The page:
In Australia, the Commonwealth Government released a national BIM initiative in 2012 and recommended requiring full 3D collaborative BIM for all Australian government projects by 2016. However, with no mandates or targets for use nothing actually happened. As in the US, policies and uptake varies across the states. In 2018 the Queensland government started mandating BIM, to be expanded to all built assets by 2023[iii]. Other states are following.

 

Industry Policy and Industrial Strategy

 

 These is little practical difference between a country’s industry policy and national industrial strategy. They are both typically framed around competitiveness and productivity, focus on innovation and R&D, and follow pathways and roadmaps through scenarios and scoping studies. Some industries like agriculture, steel and automobiles are regarded as strategic and have always been surrounded by rules and regulations and subject to government intervention. Governments’ have science and technology policies that influence industrial structure and macroeconomic policies that affect economic development. For many countries the emphasis in industry policy has shifted to industry 4.0 technologies and AI, as governments and industry respond to these technologies.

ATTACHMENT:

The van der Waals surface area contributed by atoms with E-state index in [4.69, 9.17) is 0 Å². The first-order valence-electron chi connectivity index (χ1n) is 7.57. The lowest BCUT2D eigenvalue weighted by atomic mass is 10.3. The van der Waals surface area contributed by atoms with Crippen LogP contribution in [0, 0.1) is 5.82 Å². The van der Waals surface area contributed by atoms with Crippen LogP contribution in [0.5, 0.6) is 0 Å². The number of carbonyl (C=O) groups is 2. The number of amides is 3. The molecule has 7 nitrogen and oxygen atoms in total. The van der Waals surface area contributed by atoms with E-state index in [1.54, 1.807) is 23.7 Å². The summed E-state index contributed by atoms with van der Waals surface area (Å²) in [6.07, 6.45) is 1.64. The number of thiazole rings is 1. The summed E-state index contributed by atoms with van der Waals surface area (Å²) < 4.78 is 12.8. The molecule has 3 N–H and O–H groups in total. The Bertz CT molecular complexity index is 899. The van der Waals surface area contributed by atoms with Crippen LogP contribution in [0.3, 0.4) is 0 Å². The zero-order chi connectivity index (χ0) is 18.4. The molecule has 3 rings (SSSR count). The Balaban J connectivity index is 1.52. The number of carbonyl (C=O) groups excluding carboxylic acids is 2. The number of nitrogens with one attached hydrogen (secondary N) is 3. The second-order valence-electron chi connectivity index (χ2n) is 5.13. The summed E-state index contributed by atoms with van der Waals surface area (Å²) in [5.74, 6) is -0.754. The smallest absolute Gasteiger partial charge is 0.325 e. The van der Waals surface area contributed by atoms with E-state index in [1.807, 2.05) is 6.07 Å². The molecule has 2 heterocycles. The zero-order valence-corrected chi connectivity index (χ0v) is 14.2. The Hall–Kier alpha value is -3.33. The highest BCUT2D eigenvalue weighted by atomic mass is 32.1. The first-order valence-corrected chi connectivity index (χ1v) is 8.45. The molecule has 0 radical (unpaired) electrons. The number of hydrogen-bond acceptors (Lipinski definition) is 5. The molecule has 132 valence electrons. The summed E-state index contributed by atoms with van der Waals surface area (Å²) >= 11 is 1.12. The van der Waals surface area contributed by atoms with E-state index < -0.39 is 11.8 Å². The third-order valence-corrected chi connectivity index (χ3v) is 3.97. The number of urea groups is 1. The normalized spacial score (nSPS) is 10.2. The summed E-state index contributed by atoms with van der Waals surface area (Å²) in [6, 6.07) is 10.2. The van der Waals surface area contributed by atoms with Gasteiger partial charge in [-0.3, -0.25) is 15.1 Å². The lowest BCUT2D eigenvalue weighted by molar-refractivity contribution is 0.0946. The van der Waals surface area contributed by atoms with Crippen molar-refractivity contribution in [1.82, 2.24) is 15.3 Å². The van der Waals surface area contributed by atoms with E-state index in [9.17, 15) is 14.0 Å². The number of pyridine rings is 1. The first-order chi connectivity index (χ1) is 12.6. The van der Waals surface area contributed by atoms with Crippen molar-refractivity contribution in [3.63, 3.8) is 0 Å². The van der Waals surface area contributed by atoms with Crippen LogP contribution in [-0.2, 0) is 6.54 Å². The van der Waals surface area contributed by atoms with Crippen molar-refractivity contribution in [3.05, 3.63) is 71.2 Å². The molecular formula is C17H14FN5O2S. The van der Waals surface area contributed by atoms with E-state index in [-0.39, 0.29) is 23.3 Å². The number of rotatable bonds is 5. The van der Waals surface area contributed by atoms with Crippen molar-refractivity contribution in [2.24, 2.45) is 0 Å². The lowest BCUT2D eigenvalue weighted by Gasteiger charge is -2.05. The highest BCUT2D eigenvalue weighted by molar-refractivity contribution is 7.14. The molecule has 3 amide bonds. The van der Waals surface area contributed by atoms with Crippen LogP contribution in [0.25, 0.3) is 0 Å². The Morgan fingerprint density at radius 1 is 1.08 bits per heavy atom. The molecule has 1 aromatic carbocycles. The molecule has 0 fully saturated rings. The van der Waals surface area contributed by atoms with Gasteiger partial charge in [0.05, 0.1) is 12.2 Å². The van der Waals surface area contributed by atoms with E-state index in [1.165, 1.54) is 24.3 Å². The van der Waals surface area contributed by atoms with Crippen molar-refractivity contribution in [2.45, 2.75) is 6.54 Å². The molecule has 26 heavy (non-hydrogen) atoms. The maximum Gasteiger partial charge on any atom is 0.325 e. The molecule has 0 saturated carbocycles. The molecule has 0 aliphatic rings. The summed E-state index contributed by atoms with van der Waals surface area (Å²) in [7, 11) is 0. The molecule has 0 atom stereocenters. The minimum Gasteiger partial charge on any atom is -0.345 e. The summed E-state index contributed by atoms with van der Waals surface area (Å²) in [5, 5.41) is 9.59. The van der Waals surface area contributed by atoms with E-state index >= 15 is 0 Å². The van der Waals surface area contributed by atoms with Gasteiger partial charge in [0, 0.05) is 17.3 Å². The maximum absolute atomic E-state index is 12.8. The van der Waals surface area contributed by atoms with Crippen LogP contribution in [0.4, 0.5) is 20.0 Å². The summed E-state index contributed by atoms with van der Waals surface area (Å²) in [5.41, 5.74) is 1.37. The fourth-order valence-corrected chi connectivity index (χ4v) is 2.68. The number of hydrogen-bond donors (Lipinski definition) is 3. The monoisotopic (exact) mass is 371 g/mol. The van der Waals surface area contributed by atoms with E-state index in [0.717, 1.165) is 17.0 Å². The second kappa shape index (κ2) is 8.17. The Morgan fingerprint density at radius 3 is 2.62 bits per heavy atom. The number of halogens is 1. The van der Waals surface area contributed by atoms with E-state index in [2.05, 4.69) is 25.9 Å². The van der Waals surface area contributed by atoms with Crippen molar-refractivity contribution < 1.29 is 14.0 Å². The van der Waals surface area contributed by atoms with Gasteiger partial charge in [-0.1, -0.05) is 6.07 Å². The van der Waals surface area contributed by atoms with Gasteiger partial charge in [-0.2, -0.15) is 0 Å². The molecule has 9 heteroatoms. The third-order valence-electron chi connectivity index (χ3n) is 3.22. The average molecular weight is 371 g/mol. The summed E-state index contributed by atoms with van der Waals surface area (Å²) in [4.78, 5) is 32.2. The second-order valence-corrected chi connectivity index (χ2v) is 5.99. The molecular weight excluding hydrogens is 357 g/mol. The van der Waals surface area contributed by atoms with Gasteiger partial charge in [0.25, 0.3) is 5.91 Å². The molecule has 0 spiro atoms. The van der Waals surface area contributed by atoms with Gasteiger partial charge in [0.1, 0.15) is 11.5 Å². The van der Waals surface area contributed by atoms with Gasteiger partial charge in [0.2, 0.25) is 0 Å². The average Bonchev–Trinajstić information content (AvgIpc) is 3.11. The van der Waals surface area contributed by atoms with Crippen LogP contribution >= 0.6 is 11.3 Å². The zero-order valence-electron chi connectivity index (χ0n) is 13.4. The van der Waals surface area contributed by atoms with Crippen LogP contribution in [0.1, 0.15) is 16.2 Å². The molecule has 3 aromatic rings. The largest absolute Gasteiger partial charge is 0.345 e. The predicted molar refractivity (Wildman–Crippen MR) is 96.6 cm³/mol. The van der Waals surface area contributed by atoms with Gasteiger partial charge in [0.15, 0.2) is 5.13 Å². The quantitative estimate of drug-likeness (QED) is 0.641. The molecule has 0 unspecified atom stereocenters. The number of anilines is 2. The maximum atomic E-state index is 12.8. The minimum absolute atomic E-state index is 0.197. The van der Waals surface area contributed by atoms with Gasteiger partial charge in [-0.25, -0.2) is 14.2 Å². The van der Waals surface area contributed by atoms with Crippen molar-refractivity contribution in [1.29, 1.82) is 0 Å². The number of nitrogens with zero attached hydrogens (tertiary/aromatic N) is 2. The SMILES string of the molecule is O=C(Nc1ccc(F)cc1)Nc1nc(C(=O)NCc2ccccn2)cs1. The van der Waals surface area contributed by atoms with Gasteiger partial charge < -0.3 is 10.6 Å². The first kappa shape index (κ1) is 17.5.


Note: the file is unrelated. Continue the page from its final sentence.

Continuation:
Government policies targeting supply side issues are not as high profile as others, they don’t get regular updates like monthly unemployment or quarterly GDP statistics and capture attention like announcements of interest rate changes. Because productivity has become the measure used for industry performance, despite the statistical questions that raises, it has often been the target for government policy. However, many policy measures affect productivity in the long run, such as education, training, infrastructure, innovation and R&D, tax and capital expenditure subsidies, and pilot or demonstration projects. When the intention of such policies is to influence a country’s economic structure and performance they are described as industrial strategy or industry policy.